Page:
How do you quote a federal regulation?

How do you quote a federal regulation?

A citation to a codified federal rule is made up of three parts: Element (a)-The title number, followed by a space, and "C.F.R." (for "Code of Federal Regulations"), followed by a space, for example, 20 C.F.R. SS 404.260. Element (b) consists of the year published followed by the volume number and then the page number. For example, 20 C.F.R. S 404.907 was published in 1990 as Volume 20, Number 2. The text between these elements constitutes the citation.

(c) is the actual citation. It consists of the regulatory section number, followed by a period, and then the sub-section number. For example, 20 C.F.R. S 404.907 (d) would be cited as Case v. Shalala.

Federal regulations are maintained by agencies that publish them for public comment before they take effect. Once published, no changes can be made to a regulation without publication of a new version for comment. Changes may be made during an agency's review process or after an action has been taken based on the original version. In this case, the altered language should be noted on any subsequent citations. An agency may remove itself from consideration of a particular matter through cancellation, termination, or exemption. When this occurs, all references to the regulation must also be removed.

How is a citation to a codified state regulation written?

A citation to a codified state rule is composed of equivalent parts, but in a slightly different sequence and modified to the nomenclature of the particular compilation. Unlike citations to the C.F.R., which begin with a title number, most state code references begin with the name of the state code (abbreviated). Thereafter, the citation should include the section number, a period, and then the paragraph number within that section. For example, one would cite 29 NCAC 02N.0302(d) by writing "NCAC 2N.0302(d)" or simply ".0302(d)".

The first thing to do when preparing a citation to a state rule is to determine what publication contains the rule. Most states publish their administrative rules in the North Carolina Administrative Code (NCAC), which can be found on its website at www.ncga.gov. The appropriate section number must be identified before proceeding further.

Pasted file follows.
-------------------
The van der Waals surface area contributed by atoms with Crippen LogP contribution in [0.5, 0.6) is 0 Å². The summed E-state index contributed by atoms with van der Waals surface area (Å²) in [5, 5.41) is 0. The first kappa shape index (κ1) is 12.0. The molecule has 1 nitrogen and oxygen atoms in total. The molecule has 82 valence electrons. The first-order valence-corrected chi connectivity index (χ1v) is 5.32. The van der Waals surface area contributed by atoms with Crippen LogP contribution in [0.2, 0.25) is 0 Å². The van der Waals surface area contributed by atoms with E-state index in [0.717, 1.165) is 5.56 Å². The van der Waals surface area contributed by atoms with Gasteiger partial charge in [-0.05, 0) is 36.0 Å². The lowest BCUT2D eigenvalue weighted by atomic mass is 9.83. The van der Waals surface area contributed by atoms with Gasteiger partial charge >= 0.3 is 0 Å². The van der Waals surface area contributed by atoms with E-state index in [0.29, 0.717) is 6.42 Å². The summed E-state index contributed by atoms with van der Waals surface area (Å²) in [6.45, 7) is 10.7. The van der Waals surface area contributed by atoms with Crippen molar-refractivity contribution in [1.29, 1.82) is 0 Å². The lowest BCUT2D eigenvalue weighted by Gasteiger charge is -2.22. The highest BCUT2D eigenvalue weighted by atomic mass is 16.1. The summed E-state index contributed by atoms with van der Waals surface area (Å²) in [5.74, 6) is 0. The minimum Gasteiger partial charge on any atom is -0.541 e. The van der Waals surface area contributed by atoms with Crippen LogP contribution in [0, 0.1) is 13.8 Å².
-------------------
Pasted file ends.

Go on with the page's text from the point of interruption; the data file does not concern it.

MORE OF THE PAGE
Next, locate the proper subdivision of the NCAC. This can usually be determined by reading the introductory text of the rule. For example, Rule 21C-6.0020(b) of the NCAC relates to "Prohibited acts; grounds for disciplinary action." A reader would know this rule pertains to chapter 6 of Title 21 of the North Carolina General Statutes by looking at the cover page of the NCAC or by searching under "21C" on the agency's website.

How do you cite a federal code?

A citation to a federal legislation in five of the unofficial codes is substantially the same as a citation to the United States Code, with the publisher included Rule 12.3. 1(d) and Table 1:

  1. Title number.
  2. U.S.C.A.
  3. Section number preceded by the section symbol (§) and a space.
  4. Name of publisher.
  5. Year of the code*

How do you cite in-text regulations?

The in-text citation structure for unidentified regulations, as well as an example citation, are provided below. The following are the fundamental parts of an APA Style reference for a regulation from the Code of Federal Regulations.

  1. Name of the regulation.
  2. Title number.
  3. Abbreviated name of the source.
  4. Section number.
  5. Date.

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James Schenk

James Schenk has been writing for over 10 years. His areas of expertise include poetry, prose, and poetry translation. He has translated poems from German into English and vice-versa. His favorite thing about his job is that it gives him the opportunity to learn new things every day!

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